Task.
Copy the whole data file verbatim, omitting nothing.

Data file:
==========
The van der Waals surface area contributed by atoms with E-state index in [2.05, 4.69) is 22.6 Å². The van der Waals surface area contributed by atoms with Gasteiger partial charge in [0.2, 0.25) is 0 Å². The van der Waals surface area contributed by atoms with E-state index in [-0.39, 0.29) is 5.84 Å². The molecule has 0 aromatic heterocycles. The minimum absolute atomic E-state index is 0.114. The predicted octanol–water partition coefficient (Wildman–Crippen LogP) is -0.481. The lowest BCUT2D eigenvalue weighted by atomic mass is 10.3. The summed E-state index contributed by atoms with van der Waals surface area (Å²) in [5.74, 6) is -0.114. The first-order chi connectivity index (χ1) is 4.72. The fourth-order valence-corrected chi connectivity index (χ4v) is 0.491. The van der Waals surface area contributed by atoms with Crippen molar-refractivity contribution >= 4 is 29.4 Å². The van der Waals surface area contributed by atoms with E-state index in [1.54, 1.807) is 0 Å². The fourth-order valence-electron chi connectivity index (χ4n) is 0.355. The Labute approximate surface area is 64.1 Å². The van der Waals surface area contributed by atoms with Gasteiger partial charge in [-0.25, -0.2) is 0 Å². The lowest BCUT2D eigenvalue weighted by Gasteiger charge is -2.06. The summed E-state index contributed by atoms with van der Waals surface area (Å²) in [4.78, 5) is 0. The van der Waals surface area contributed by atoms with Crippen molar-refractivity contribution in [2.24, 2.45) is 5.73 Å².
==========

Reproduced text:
The van der Waals surface area contributed by atoms with E-state index in [2.05, 4.69) is 22.6 Å². The van der Waals surface area contributed by atoms with Gasteiger partial charge in [0.2, 0.25) is 0 Å². The van der Waals surface area contributed by atoms with E-state index in [-0.39, 0.29) is 5.84 Å². The molecule has 0 aromatic heterocycles. The minimum absolute atomic E-state index is 0.114. The predicted octanol–water partition coefficient (Wildman–Crippen LogP) is -0.481. The lowest BCUT2D eigenvalue weighted by atomic mass is 10.3. The summed E-state index contributed by atoms with van der Waals surface area (Å²) in [5.74, 6) is -0.114. The first-order chi connectivity index (χ1) is 4.72. The fourth-order valence-corrected chi connectivity index (χ4v) is 0.491. The van der Waals surface area contributed by atoms with Crippen molar-refractivity contribution >= 4 is 29.4 Å². The van der Waals surface area contributed by atoms with E-state index in [1.54, 1.807) is 0 Å². The fourth-order valence-electron chi connectivity index (χ4n) is 0.355. The Labute approximate surface area is 64.1 Å². The van der Waals surface area contributed by atoms with Gasteiger partial charge in [-0.25, -0.2) is 0 Å². The lowest BCUT2D eigenvalue weighted by Gasteiger charge is -2.06. The summed E-state index contributed by atoms with van der Waals surface area (Å²) in [4.78, 5) is 0. The van der Waals surface area contributed by atoms with Crippen molar-refractivity contribution in [2.24, 2.45) is 5.73 Å².